Inflation falls to under 3% in March

Price of package holidays increased almost 40%, and restaurants and hotels by 5.5%

The annual rate of inflation fell to under 3 per cent in March, the fifth month in a row that the rise in the cost of living was under 5 per cent. That compares with an annual rise of 3.4 per cent over the year to the end of February.

But when energy costs and unprocessed food are removed from the calculations, the consumer price index rose 4.1 per cent over the year.

The figures showed a significant rise in the cost of recreation and culture, which increased by 8.3 per cent over the year to the end of March, as the prices of package holidays increased almost 40 per cent, and costs at restaurants and hotels rose 5.5 per cent.

The latter was fuelled by higher prices for alcoholic drinks and food in licensed premises, along with restaurants, cafes and an increase in the cost of hotel accommodation.


The price of clothing fell, showing a 6.6 per cent decline year on year, while furnishings, household equipment and routine household maintenance fell 0.6 per cent.

On a monthly basis, consumer prices were 0.5 per cent higher compared with February, slowing from the 1 per cent recorded between January and February.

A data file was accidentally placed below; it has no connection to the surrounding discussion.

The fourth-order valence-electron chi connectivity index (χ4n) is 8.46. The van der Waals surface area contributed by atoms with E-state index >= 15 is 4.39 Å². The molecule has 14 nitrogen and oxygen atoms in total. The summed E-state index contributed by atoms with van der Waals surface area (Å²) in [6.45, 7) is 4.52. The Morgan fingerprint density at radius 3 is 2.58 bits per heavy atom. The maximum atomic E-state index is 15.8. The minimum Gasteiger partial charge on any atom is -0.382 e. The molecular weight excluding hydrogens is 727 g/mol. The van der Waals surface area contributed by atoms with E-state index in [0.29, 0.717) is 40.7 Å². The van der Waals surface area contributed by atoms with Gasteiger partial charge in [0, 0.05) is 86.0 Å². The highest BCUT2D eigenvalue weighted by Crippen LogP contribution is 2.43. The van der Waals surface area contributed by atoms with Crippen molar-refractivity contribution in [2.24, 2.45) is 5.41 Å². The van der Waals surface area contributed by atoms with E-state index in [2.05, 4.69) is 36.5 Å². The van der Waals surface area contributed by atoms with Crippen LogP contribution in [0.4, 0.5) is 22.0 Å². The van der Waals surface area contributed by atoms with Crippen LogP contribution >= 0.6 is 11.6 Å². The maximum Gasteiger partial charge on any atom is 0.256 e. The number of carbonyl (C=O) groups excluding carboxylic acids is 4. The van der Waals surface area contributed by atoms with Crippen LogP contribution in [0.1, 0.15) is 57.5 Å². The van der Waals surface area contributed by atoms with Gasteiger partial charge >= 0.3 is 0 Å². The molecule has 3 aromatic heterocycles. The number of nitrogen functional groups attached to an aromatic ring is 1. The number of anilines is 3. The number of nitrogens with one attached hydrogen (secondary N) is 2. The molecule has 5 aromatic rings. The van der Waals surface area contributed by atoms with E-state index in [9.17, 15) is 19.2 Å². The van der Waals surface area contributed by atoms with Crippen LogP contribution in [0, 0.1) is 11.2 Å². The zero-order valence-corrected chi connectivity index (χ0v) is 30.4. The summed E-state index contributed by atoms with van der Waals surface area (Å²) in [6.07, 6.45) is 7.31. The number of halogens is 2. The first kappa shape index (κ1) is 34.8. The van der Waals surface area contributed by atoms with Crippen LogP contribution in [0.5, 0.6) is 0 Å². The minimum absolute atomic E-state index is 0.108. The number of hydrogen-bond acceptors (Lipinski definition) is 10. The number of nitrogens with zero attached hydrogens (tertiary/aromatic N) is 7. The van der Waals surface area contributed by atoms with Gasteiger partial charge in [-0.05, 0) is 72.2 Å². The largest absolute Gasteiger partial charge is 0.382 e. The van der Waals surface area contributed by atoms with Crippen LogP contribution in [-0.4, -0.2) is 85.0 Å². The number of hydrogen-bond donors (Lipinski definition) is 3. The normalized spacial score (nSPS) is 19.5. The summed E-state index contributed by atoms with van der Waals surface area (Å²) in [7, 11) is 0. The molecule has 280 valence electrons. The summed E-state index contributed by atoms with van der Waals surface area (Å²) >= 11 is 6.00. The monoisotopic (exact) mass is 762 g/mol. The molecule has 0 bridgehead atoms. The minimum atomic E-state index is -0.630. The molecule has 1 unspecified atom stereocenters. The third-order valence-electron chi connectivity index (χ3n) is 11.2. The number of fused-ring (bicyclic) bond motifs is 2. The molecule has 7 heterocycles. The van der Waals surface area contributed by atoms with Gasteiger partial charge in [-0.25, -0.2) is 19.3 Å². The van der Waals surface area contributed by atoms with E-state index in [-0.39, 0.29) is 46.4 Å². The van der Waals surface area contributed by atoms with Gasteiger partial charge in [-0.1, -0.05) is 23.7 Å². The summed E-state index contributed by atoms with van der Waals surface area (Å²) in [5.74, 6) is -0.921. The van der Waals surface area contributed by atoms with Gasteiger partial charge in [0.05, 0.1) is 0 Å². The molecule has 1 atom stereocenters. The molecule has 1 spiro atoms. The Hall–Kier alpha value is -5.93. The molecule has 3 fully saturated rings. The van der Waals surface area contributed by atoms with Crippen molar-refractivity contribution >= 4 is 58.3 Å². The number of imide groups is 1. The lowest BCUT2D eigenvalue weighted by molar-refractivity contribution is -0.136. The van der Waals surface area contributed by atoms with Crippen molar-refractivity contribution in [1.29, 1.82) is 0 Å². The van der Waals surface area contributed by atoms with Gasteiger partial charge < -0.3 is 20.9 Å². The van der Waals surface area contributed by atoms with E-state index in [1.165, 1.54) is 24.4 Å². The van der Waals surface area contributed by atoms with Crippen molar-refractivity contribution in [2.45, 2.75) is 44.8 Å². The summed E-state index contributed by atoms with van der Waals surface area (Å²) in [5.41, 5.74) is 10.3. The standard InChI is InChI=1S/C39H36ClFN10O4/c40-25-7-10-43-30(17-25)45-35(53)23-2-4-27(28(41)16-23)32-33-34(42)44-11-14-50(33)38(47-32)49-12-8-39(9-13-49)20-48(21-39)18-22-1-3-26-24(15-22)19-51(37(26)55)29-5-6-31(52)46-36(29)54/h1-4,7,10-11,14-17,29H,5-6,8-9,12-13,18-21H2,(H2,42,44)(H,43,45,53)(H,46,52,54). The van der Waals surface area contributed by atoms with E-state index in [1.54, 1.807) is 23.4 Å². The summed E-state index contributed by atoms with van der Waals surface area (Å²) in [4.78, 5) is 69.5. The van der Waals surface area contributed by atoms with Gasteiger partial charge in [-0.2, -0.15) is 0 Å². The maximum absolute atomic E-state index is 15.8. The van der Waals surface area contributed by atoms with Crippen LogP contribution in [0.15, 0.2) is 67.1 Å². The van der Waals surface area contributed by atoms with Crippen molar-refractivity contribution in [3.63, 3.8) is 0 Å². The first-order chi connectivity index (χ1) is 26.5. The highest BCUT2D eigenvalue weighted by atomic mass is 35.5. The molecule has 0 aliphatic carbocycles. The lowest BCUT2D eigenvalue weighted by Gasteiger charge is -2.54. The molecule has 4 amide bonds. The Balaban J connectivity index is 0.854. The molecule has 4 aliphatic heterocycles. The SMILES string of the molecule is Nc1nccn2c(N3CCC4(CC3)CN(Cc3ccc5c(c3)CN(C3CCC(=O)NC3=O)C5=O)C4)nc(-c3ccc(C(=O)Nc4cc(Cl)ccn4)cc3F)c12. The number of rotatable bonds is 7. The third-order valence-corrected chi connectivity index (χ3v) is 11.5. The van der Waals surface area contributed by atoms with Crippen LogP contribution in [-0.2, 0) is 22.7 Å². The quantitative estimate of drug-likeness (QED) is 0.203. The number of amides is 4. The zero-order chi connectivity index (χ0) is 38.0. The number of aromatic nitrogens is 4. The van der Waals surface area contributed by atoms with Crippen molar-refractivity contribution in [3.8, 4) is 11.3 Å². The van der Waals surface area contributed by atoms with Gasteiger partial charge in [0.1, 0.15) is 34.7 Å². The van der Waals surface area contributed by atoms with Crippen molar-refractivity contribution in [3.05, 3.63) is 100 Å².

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The largest increases were in transport, where prices rose 2.9 per cent driven mainly by a hike in air fares, and recreation and culture, with a 2.8 per cent rise.

Housing, water, electricity, gas and other fuels saw prices fall 1.8 per cent, and clothing and footwear prices declined 1.8 per cent over the month.

Earlier this month, Irish inflation fell below the European Central Bank’s (ECB) target rate of 2 per cent for the first time in nearly three years, with the flash estimate for the harmonised index of consumer prices (HICP) indicating that prices rose by 1.7 per cent in the 12 months to March.

Daragh Cassidy, spokesman for consumer website, said the easing inflation was welcome, but cautioned that prices were still rising, just at a slower pace than last year.

“Many consumers are still feeling the pinch. Very little is getting cheaper. Despite recent drops, gas and electricity prices are still about 80-90 per cent above what would, until recently, have been considered normal levels, while food costs have increased by about 20-25 per cent over the past 2½ years,” he said.

“We’ve also seen big hikes in health insurance costs over the past year. So it could easily take another two or three years for consumers to regain the purchasing power that they lost since the cost-of-living crisis began.”

Ciara O'Brien

Ciara O'Brien

Ciara O'Brien is an Irish Times business and technology journalist